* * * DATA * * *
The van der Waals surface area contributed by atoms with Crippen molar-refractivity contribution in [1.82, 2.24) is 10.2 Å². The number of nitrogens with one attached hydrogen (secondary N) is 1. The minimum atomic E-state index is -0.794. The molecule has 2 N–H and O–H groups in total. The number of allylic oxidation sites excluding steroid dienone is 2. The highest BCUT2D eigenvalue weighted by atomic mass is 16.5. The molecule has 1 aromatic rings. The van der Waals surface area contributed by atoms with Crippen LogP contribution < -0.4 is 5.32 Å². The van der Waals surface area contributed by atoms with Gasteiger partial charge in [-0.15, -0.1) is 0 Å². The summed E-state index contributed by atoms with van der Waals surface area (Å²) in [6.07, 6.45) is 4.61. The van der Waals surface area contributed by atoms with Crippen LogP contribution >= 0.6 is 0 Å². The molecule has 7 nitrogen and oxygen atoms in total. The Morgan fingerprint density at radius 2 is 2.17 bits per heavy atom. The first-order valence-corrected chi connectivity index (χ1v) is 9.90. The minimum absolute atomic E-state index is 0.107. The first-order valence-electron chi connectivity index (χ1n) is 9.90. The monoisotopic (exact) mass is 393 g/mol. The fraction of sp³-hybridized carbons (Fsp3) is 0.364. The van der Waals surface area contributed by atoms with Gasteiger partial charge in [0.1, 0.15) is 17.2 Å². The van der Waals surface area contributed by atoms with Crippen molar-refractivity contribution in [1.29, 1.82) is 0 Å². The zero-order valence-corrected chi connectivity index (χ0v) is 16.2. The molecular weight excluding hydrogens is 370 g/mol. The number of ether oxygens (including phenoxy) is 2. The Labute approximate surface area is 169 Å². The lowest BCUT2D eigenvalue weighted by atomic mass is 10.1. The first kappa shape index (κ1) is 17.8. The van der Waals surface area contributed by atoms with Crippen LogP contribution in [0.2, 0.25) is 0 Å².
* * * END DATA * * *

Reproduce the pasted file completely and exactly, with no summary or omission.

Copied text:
The van der Waals surface area contributed by atoms with Crippen molar-refractivity contribution in [1.82, 2.24) is 10.2 Å². The number of nitrogens with one attached hydrogen (secondary N) is 1. The minimum atomic E-state index is -0.794. The molecule has 2 N–H and O–H groups in total. The number of allylic oxidation sites excluding steroid dienone is 2. The highest BCUT2D eigenvalue weighted by atomic mass is 16.5. The molecule has 1 aromatic rings. The van der Waals surface area contributed by atoms with Crippen LogP contribution < -0.4 is 5.32 Å². The van der Waals surface area contributed by atoms with Gasteiger partial charge in [-0.15, -0.1) is 0 Å². The summed E-state index contributed by atoms with van der Waals surface area (Å²) in [6.07, 6.45) is 4.61. The van der Waals surface area contributed by atoms with Crippen LogP contribution >= 0.6 is 0 Å². The molecule has 7 nitrogen and oxygen atoms in total. The Morgan fingerprint density at radius 2 is 2.17 bits per heavy atom. The first-order valence-corrected chi connectivity index (χ1v) is 9.90. The minimum absolute atomic E-state index is 0.107. The first-order valence-electron chi connectivity index (χ1n) is 9.90. The monoisotopic (exact) mass is 393 g/mol. The fraction of sp³-hybridized carbons (Fsp3) is 0.364. The van der Waals surface area contributed by atoms with Gasteiger partial charge in [0.1, 0.15) is 17.2 Å². The van der Waals surface area contributed by atoms with Crippen molar-refractivity contribution in [1.29, 1.82) is 0 Å². The zero-order valence-corrected chi connectivity index (χ0v) is 16.2. The molecular weight excluding hydrogens is 370 g/mol. The number of ether oxygens (including phenoxy) is 2. The Labute approximate surface area is 169 Å². The lowest BCUT2D eigenvalue weighted by atomic mass is 10.1. The first kappa shape index (κ1) is 17.8. The van der Waals surface area contributed by atoms with Crippen LogP contribution in [0.2, 0.25) is 0 Å².